Boardwalk Design: Loads and Codes 

This section is meant to help designers find specific information during the design and specification process for a boardwalk system. Specifically, you can find information on designing a boardwalk system to meet: 
  • The specified live load requirement
  • Applicable state and local design codes

Our boardwalk design and engineering team is ready to assist landscape architects and engineers who are researching their boardwalk materials options. Please read below for more information on boardwalk design loads and governing design guidelines.

Determining Boardwalk Live Load Requirements

The pedestrian live load for most PermaTrak boardwalks is 90 psf. However, there are applications where that live load needs to be increased or decreased based on the occupancy type (ex. concert stage will require heavier live load and a ramp will require lighter live load).

1. Pedestrian Live Load
  • 60 psf (walkways and elevated platforms)
  • 90 psf (bridge type application)
2. Vehicular Live Load
  • Small maintenance vehicle (Gator)
  • H-5 truck (10,000 lb. vehicle)
  • Emergency vehicle (15,000 lb. ambulance or fire truck)
  • H-10 truck (20,000 lb. vehicle)
  • HL-93
3. Other Load Types
  • Wind
  • Seismic
  • Snow
  • Equestrian

Note: When our engineering team begins the boardwalk design process with you, we internally organize our structural calculations by first showing all the live loads options and referring to them as Case 1 (pedestrian), Case 2 (vehicular), Case 3 (emergency vehicle), etc. These case scenarios are pointed out on the right hand side of the page.

We run calculations through each case to determine the governing boardwalk live load requirement, because it's necessary to find the critical load case on the structure. A heavier vehicle doesn't necessarily mean it will be more detrimental to the boardwalk structure.

For example, lighter vehicles may put the majority of their the load on one concrete boardwalk tread, whereas other vehicle weights may be more spread out over a larger area. Boardwalk design engineers will analyze a vehicle's weight distribution, rather than the vehicle weight itself.

Determining the Governing Design Code

PermaTrak can be used as a durable boardwalk product for multi use trails, pedestrian bridges, observation decks, fishing piers, elevated greenways and more. To determine which design code to reference, you must first understand what type of structure you’re designing.

The vast majority of designers who we work with are specifying PermaTrak as a maintenance-free boardwalk product on greenways and multi use trails.

Without an official design guide specific to boardwalks to refer to, professional boardwalk designers defer to the LRFD Bridge Design Specifications.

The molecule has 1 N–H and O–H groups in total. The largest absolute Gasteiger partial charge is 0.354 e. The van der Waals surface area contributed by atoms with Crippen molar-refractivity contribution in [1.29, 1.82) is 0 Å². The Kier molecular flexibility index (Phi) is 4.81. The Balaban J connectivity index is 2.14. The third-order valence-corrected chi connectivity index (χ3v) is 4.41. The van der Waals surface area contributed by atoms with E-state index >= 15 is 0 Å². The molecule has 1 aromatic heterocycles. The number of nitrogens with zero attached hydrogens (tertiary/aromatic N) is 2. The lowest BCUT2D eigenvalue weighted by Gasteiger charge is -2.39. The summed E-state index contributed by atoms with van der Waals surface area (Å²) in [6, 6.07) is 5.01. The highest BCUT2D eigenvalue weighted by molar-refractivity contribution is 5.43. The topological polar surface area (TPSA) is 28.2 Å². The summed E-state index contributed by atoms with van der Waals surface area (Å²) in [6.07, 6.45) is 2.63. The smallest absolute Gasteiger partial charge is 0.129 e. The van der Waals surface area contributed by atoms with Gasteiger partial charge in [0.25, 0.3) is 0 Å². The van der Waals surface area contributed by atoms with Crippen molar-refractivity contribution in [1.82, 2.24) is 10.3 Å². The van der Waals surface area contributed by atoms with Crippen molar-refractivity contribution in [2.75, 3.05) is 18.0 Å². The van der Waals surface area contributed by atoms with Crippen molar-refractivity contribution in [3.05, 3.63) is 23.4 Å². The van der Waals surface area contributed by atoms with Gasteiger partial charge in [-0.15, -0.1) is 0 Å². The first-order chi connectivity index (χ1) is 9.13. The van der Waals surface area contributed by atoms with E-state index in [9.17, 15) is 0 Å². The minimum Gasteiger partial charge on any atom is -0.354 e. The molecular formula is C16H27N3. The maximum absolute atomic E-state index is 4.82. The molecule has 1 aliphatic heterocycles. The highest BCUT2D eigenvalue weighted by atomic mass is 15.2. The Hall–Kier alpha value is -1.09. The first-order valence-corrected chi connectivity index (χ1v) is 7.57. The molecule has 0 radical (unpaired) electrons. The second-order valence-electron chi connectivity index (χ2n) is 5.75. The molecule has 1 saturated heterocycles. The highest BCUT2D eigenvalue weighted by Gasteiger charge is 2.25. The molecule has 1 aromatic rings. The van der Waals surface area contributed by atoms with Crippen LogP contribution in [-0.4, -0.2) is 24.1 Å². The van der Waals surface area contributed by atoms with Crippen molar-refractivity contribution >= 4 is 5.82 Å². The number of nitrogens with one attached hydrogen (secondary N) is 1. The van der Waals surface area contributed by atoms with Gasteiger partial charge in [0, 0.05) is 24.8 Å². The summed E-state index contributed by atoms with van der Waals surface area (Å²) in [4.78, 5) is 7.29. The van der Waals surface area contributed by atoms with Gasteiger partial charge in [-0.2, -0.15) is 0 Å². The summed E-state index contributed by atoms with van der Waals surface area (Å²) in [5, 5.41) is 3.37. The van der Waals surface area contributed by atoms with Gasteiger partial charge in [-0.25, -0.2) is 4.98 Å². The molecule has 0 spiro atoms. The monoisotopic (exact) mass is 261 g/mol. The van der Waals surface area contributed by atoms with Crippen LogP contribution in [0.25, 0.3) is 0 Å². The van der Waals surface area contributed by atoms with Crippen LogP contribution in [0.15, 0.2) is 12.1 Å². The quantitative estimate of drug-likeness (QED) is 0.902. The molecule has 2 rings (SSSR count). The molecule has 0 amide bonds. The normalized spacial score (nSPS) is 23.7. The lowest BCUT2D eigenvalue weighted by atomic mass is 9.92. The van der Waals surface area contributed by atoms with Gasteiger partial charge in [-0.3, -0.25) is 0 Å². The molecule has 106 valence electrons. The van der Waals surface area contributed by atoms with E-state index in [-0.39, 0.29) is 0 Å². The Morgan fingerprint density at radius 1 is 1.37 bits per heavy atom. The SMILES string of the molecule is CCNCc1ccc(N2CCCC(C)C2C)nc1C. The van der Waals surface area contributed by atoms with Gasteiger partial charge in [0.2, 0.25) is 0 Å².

If a designer is working on a project with a ramp or observation deck, he or she will need to consult the usage table found within the International Building Code (IBC) or the local building code. This usage table will show different live loads for different occupancy types (ex. library floor vs. residential floor).

Type of Application

Governing Design Code

Boardwalk, Swale Crossing, Multi Use Path, Bike Trail, Elevated Greenway

AASHTO LRFD Guide Specifications for Design of Pedestrian Bridges

Ramp, Deck, Observation Platform

International Building Code (IBC) or local building code

Vehicular Bridge

AASHTO LRFD Bridge Design Specification


Vehicular Live Loads: Specific Boardwalk Design Vehicles

Below are several common boardwalk live load options that architects and engineers consider when designing a commercial boardwalk application. Most often, PermaTrak's concrete boardwalks fall into the Case 1 or Case 2 scenarios during the  boardwalk design and engineering process.

Case 1: Maintenance Vehicleboardwalk live load

Parks and recreation maintenance crews often need to access their boardwalks with small vehicles. The PermaTrak system can cost-effectively be designed for such a live load.

This John Deere vehicle pictured below represents a common live load design requirement for boardwalks: a John Deere Gator HPX 4×4 Diesel weighing 2,873 lbs. with a wheel base of 75.2'' (direction of travel) and a 48'' tire spacing per axle.

Another example of a small vehicular live load is a maintenance vehicle that weigh 5,000 lbs. - 2,500 lbs. per axle with a minimum 96'' wheel base.

Case 2: H-5 truck (10,000 lb. vehicle)

AASHTO H-5 vehicle weighing 10,000 lbs: 8,000 lb and 2,000 lb axles with a minimum 72” wheel base. See Table 3.2-1 below for a visual diagram.

Case 3: Emergency vehicle (15,000 lb. ambulance or fire truck)

Case 4: H-10 truck (20,000 lb. vehicle)

AASHTO H-10 vehicle weighing 20,000 lbs: 16,000 lb and 4,000 lb axles with a minimum 72'' wheel base. See Table 3.2-1 below for a visual diagram.

This Table 3.2-1 shows a design vehicle to represent Case 2 and Case 4, respectively.

boardwalk live load design vehicle 3 resized 426


Case 5: HL-93 truck

In rare cases where the boardwalk needs to support a heavy commercial vehicle, we have designed the PermaTrak system to meet a HL-93 live load requirement.

HL-93 represents a design vehicular live load case, not a specific vehicle.

The following information comes from Section - General of AASHTO LRFD Guide Specification for Design of Pedestrian Bridges (2nd Edition).

"Vehicular live loading on the roadways or bridges or incidental structures, designated HL-93, shall consist of a combination of the:

  • Design truck or design tandem, and
  • Design lane load"

Other Resources

A set of guidelines around bicycle travel that intends to "provide guidance to designers and planners by referencing a recommended range of design values and describing alternative design approaches."

Guide for the Development of Bicycle Facilities, 4th Edition

AASHTO LRFD Bridge Design Specifications


Engineers CTA